Video newly released by the Los Angeles County Sheriff’s Department shows the chaotic moments before a deputy shot and wounded a 25-year-old man with autism in his Cudahy home last month.
Isaias Cervantes’ relatives say, however, that the video doesn’t tell the entire story and they believe the shooting was not justified. The man was unarmed, but a deputy said he reached for his gun.
Advocates and families of disabled and mentally ill individuals demonstrated outside L.A. City Hall Thursday in response to the release of body-worn camera video in the shooting, calling for greater accountability from the Sheriff’s Department.
The Cudahy City Council has also called for an independent investigation into the shooting by the U.S. Department of Justice, FBI and California attorney general’s office.
Speaking outside City Hall, family attorney Austin Dove said Cervantes was shot in the back and could possibly be paralyzed for life.
“He was shot in the back, center, through the spine. And that bullet left shrapnel it was so close,” he said. “It traveled through his spine, ripped through his lungs.”
Relatives say Cervantes was going through a mental health crisis the evening of March 31, and they called 911 in an effort to get him help after he got physical with his mother in their home on the 5100 block of Live Oak Street.
“He’s here in the house. Can you guys send him to the hospital?” his sister is heard asking a dispatcher in 911 audio released by sheriff’s officials.
She also says a therapist had come to the home to help calm Cervantes, but “he’s just getting violent.”
In the audio the sister says Cervantes has obsessive-compulsive disorder, depression, anxiety, is hard of hearing, and is on medication.
According to sheriff’s officials’ record of the initial incident report, the dispatcher did not relay information to responding deputies about Cervantes’ hearing issues.
The family also says Cervantes has autism, but it’s unclear if that was communicated to deputies before they entered the home. The Sheriff’s Department bodycam video opens with deputies gathering information from Cervantes’ mother outside the home, but the beginning portion does not have audio.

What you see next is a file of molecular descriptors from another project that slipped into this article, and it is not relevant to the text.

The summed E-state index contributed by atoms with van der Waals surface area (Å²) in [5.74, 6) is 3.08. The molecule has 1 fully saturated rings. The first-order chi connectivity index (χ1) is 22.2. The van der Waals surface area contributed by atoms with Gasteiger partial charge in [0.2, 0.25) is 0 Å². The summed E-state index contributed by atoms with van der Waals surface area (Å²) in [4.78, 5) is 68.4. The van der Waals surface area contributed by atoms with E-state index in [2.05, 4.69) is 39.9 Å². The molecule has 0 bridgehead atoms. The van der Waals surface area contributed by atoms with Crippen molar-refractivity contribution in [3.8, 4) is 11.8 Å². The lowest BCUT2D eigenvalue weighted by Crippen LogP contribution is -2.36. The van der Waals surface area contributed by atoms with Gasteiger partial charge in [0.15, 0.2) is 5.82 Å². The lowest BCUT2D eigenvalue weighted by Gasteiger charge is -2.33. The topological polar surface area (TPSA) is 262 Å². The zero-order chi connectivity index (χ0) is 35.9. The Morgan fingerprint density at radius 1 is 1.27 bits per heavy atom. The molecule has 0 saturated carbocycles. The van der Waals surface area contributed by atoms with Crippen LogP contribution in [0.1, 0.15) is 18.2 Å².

When audio does become engaged, Cervantes’ mom tells the deputies law enforcement had been to the home to speak with her son before, but he had not become aggressive.
This time, the situation turned violent soon after deputies made contact with Cervantes, who was sitting on the living room couch. He refused to go outside but invited the deputies in.
Before even entering the home, one of the deputies says Cervantes is giving him “no option but to place handcuffs on you,” and they immediately begin working to take him into custody.
But Cervantes fights back just as swiftly. The video captures about 10 seconds of a scuffle between him and the deputies before both deputies’ bodycams end up on the ground. The Sheriff’s Department says the cameras became dislodged.
Authorities alleged that Cervantes attacked one of the deputies, gouging at his eyes while trying to disarm him. But the family’s attorney says that’s a lie, and that Cervantes was dominated by deputies.
The Sheriff’s Department does say the deputy was able to keep his gun in its holster.
In the video, his partner is heard asking, “Does he have your gun?” But gunshots ring out before there’s an answer.
The shooting happened in front of Cervantes’ mother, sister and behavioral therapist. According to audio from the bodycam video, also in the home was Cervantes’ twin brother with cerebral palsy who uses a wheelchair.
Cervantes was struck once in the left side of his torso, and in the video deputies can be heard continuing to struggle with Cervantes after he’s before handcuffing him. The 25-year-old was subsequently taken to a hospital.
Officials say the deputy attacked suffered facial and corneal abrasions, bilateral eye contusions, and a cervical sprain.
Cervantes had no criminal history, according to the Sheriff’s Department.
Advocates and family members say the deputies involved did not use proper training for dealing with someone with a mental health issue.
Speaking at City Hall Thursday, Elizabeth Gomez with Disability Voices United said incidents like this make family members of those with disabilities deeply distrust law enforcement.
“We are horrified about what happened,” she said. “He has autism. It’s a condition that does not allow a person to act in a manner that someone is asking.”
Fernando Gomez, also with Disability Voices United, said Cervantes’ mindset is closer to that of a 6- or 7-year-old than a 25-year-old man.
“He’s a beautiful, loving and just amazing young man,” Gomez said. “He is not a threat.”